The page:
Scheer never apologizes for anything. Not for his dual citizenship hypocrisy, his homophobia, lying about his résumé, lying about carbon pricing, pandering to Yellow Vest bigots, or anything else.
By Ryan McGreal
Published October 18, 2019
In late 2016, I did a strange thing: I joined the Conservative Party of Canada. The party was in serious danger of electing a paranoid, xenophobic extremist as its leader, and I felt a moral obligation to do my part to stop the global wave of neo-fascist right-wing populism from washing over Canada.
While I disagree sharply with much of conventional conservative politics, I recognize that it represents a legitimate perspective in a liberal democracy and that a significant plurality of Canadians identify as conservatives. To put it bluntly, Canada can't afford for one of its major parties to spiral down the rabbit hole of bigotry, nativism and conspiracy theories.
My first choice for leader was Michael Chong, a principled conservative who spoke consistently and forcefully against xenophobic populist fearmongering and openly challenged his own leader's concentration of power in the Prime Minister's Office. Chong also supported carbon pricing, a quintessentially conservative approach to reducing greenhouse gas emissions that economists broadly support.
Meanwhile, the other candidates were blowing the racist dogwhistle with a "Canadian values test" or grinning nervously as followers in Alberta chanted "lock her up" about then-Premier Rachel Notley, or threatening to eliminate agricultural supply management.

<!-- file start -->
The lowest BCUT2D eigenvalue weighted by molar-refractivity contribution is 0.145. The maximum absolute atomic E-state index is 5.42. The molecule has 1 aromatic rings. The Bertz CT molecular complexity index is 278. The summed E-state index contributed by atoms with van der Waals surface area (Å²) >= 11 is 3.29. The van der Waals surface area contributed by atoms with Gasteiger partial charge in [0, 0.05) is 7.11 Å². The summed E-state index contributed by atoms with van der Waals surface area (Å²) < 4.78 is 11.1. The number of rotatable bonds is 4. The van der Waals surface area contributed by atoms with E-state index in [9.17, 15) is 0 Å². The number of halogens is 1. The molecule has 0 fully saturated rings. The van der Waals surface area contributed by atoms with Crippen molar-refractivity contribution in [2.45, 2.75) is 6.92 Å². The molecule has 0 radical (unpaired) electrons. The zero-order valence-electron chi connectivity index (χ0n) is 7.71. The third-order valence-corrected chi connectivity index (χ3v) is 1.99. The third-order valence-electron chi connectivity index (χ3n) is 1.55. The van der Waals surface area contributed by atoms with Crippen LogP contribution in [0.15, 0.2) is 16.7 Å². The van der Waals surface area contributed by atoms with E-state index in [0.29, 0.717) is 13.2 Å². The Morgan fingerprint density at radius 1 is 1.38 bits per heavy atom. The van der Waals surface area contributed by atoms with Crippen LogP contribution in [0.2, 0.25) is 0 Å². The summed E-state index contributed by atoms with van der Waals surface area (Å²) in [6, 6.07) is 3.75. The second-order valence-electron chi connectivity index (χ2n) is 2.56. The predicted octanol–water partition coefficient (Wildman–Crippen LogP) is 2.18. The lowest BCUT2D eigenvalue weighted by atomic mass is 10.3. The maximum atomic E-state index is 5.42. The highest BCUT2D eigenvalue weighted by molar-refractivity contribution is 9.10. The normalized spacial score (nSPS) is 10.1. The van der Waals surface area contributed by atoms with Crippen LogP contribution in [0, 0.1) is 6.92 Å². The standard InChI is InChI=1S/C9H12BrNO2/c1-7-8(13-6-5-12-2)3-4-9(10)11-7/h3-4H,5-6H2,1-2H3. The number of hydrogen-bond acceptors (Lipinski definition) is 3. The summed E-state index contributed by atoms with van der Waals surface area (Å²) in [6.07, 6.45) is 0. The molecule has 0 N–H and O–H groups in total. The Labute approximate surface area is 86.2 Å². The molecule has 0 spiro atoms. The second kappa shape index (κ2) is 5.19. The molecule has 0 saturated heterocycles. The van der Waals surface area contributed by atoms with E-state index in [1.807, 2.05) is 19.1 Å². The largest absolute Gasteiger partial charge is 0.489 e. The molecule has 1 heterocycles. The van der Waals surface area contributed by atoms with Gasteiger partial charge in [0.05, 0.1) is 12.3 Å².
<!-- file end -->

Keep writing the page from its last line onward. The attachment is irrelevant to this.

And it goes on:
Enter Andrew Scheer, a nondescript socially conservative MP who was first elected in 2004 at age 25 and served under Prime Minister Stephen Harper as the Speaker of the House of Commons from 2011 to 2015. In 2016, he announced his candidacy to be leader of the Conservative Party after Harper stepped down.
Everyone's second or third choice, the bland career politician secured the nomination on the 13th ballot, where he finally edged past 50 percent support against runner-up Maxime Bernier, who lost the leadership with 49 percent for his aggressive libertarian platform.
Bernier, of course, was until then best known as the disgraced former Cabinet Minister who accidentally left secret documents at his girlfriend's apartment. As soon as Scheer won the leadership, Bernier rage-quit the Conservatives and formed his own People's Party of Canada to advance a more radical agenda of privatization, deregulation, regressive taxation and xenophobic white nativism.